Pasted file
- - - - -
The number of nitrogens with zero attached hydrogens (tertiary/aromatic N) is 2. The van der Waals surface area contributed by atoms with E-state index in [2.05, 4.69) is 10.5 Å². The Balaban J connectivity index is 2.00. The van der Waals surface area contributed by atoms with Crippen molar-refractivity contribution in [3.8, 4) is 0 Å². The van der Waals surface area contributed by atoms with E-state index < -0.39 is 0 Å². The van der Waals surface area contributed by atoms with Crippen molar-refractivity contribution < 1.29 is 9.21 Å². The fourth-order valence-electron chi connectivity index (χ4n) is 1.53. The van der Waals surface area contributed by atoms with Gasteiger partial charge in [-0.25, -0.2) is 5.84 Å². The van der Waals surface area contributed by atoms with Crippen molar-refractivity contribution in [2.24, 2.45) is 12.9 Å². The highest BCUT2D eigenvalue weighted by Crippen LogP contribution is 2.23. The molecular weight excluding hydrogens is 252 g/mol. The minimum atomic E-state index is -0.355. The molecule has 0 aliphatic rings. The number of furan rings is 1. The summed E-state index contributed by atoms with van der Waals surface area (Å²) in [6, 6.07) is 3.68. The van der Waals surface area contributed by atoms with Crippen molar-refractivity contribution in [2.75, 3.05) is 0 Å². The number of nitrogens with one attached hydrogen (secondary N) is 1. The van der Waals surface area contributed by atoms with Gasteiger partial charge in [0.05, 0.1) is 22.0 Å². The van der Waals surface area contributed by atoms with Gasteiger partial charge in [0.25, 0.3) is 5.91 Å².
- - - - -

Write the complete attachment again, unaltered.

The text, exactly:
The number of nitrogens with zero attached hydrogens (tertiary/aromatic N) is 2. The van der Waals surface area contributed by atoms with E-state index in [2.05, 4.69) is 10.5 Å². The Balaban J connectivity index is 2.00. The van der Waals surface area contributed by atoms with Crippen molar-refractivity contribution in [3.8, 4) is 0 Å². The van der Waals surface area contributed by atoms with E-state index < -0.39 is 0 Å². The van der Waals surface area contributed by atoms with Crippen molar-refractivity contribution < 1.29 is 9.21 Å². The fourth-order valence-electron chi connectivity index (χ4n) is 1.53. The van der Waals surface area contributed by atoms with Gasteiger partial charge in [-0.25, -0.2) is 5.84 Å². The van der Waals surface area contributed by atoms with Crippen molar-refractivity contribution in [2.24, 2.45) is 12.9 Å². The highest BCUT2D eigenvalue weighted by Crippen LogP contribution is 2.23. The molecular weight excluding hydrogens is 252 g/mol. The minimum atomic E-state index is -0.355. The molecule has 0 aliphatic rings. The number of furan rings is 1. The summed E-state index contributed by atoms with van der Waals surface area (Å²) in [6, 6.07) is 3.68. The van der Waals surface area contributed by atoms with Crippen molar-refractivity contribution in [2.75, 3.05) is 0 Å². The number of nitrogens with one attached hydrogen (secondary N) is 1. The van der Waals surface area contributed by atoms with Gasteiger partial charge in [0.05, 0.1) is 22.0 Å². The van der Waals surface area contributed by atoms with Gasteiger partial charge in [0.25, 0.3) is 5.91 Å².